A healthy diet for kids' sake

PHOTO: A healthy diet for kids' sake

A few of my former schoolmates are planning a special jubilee next year for those in our cohort.

Like Singapore, we will be turning 50. We intend to hold a party in the school canteen and make it a grand affair.

As an ongoing joke goes, better do it now as we are unlikely to do anything similar when the century milestone comes up, if we are still around.

As it is, a few of us, sadly, won't see 50. One died in a freak accident while three others, perhaps more, were felled by diseases - the dreaded heart attack and cancer. This scares me.

It's only in the last 10 years or so that I have developed a keen awareness of and interest in healthy living. I think becoming a father was a key factor. I don't want to die young. But I'm even more afraid of dying prematurely with young dependants.

My daughters, Yanbei and Yanrong, are only 10 and 12. I want to see them grow up, build careers, get married and have their own children. In that order, I hope.

I know my life is not entirely in my hands. But there are factors within my control that can improve the odds. Eating sensibly is one.

When I was growing up, nobody around me bothered much about nutrition, except to wonder if there was enough food on the table.

I remember being asked by well-meaning relatives and family friends if my mother was feeding me well, given that I was rake thin. Being chubby was a sign of affluence and ruddy health.

As meat was expensive, I ate a lot of vegetables and so grew up on a relatively healthy diet.

But when I grew older and finances improved, I ate out more often and developed a taste for greasy food and bad eating habits such as having late-night suppers.

I was also hooked on char kway teow. This was terrible on two counts: the amount of saturated fats in each serving had the potential to clog arteries and there was also the danger of carcinogens entering the food from the ink on the newspapers commonly used to wrap takeaway food back then.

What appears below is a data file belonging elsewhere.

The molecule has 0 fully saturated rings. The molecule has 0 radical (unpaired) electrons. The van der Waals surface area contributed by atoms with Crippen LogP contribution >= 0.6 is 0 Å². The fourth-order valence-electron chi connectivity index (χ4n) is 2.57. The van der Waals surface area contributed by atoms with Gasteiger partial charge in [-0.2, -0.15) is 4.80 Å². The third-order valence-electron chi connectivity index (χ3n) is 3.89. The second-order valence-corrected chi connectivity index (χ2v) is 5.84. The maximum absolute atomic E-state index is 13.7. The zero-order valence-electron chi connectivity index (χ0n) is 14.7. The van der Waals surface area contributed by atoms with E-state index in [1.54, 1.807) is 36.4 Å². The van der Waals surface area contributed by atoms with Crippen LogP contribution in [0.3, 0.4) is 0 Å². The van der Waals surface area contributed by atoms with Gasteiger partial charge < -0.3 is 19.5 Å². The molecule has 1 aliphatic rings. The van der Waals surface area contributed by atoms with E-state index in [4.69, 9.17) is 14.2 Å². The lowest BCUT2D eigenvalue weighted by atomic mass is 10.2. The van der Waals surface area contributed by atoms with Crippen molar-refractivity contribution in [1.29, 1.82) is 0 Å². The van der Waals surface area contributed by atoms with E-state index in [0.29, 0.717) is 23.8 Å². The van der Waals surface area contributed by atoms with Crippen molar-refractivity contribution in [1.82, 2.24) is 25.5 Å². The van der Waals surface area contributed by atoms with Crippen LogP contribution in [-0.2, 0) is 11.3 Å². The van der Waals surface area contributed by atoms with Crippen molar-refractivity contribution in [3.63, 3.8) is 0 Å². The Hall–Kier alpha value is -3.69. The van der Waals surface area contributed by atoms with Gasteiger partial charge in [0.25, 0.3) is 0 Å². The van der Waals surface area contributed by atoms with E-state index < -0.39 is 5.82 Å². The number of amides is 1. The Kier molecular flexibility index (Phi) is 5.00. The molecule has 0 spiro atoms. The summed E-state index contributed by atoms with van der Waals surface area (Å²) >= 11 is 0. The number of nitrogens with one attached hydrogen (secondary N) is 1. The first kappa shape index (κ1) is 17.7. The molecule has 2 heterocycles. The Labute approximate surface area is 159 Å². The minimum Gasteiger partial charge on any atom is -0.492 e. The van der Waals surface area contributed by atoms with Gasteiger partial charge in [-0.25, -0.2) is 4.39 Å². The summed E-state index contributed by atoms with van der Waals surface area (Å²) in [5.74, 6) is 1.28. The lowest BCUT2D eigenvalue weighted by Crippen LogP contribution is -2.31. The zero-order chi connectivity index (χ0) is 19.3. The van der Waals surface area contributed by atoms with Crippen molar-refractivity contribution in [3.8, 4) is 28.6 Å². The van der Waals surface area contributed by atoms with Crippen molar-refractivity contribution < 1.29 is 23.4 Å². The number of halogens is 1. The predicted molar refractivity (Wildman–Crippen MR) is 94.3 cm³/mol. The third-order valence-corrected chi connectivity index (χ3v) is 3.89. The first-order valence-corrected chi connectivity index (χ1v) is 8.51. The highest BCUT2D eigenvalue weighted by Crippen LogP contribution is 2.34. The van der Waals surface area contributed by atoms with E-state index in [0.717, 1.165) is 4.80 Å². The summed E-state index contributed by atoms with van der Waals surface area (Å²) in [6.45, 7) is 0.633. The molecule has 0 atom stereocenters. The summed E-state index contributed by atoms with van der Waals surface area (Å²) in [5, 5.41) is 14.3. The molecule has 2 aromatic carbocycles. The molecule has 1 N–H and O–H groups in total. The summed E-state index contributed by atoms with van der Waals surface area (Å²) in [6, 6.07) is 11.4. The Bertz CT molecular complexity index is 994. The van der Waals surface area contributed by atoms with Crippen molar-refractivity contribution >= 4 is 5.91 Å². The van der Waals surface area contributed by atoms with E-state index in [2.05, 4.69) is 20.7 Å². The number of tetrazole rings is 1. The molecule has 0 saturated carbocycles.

My diet went from bad to worse when I started working at a fast-food chain. As meals were provided as part of staff "benefits", I ended up consuming lots of deep-fried food. Once, I ate 19 chicken wings at one sitting.

Thankfully, I quit my job after two years.

However, I continued to consume loads of deep-fried food as well as my favourite char kway teow.

It took several annual health screening reports, which showed an unmistakeable trend of rising cholesterol levels and weight, before it got through to me that my unhealthy diet was a ticking time bomb at a time when my family was starting to grow.

So I consulted a nutritionist, who told me I didn't need to give up all my favourite foods. I could go on eating them, with minor tweaks.

I also make it a point to take one completely healthy meal a day.This comes in the form of breakfast, which consists of oats with no milk and sugar, with a sprinkling of cranberry, pumpkin seeds, sunflower seeds and chia seeds - a surprisingly palatable mixture.

My daughters have benefited from my desire to eat healthily. When they started on solid food, my wife and I fed them all kinds of vegetables and fruits. Equally important, we avoided fast food and other greasy foods.

Yanrong doesn't eat French fries or drink soda. She does not mind bland food. In fact, she often declares her mum's soup as very good even though my wife doesn't use sugar, salt or MSG.

Yanbei is the more adventurous eater. She prefers food with strong flavours such as curry and laksa. On the positive side, her penchant for strong flavours extends to bittergourd, a nutritious vegetable which few children like to eat.

Alas, now that they are older, the girls have inevitably developed a taste for less healthy fare such as burgers and chicken cutlets. It's harder to regulate or monitor what they eat, especially Yanrong, who often takes her lunch in school as she has to stay back late several days a week.

Nonetheless, the foundation my wife and I have laid for them remains firm and the girls continue to enjoy their kale, broccoli and strawberries.

But I don't wish to be a health fanatic, like a former classmate of mine. He has four children, the youngest of whom is 15. He is very strict about their diet and makes them eat at home almost all the time.

He also scrutinises food labels diligently.

"Avoid ingredients that say 'permitted flavours or colourings'. They contain chemicals that are harmful above a certain threshold. That's why they need a permit to add those into the mix," said my friend, who used to work as a chemist at a food manufacturer.

Even vegetables get his thumbs-down, if they are cooked commercially. He doesn't trust eateries to wash them thoroughly to get rid of residual pesticides.

"Don't your kids kick up a fuss?", I asked.

He sighed. "Sure they do. But I tell them, 'Someday you will thank me for this.'"

I don't know about his kids, but I have a feeling my daughters are thankful I'm not like him.


This article was published on May 11 in The Straits Times.Get a copy of The Straits Times or go to straitstimes.com for more stories.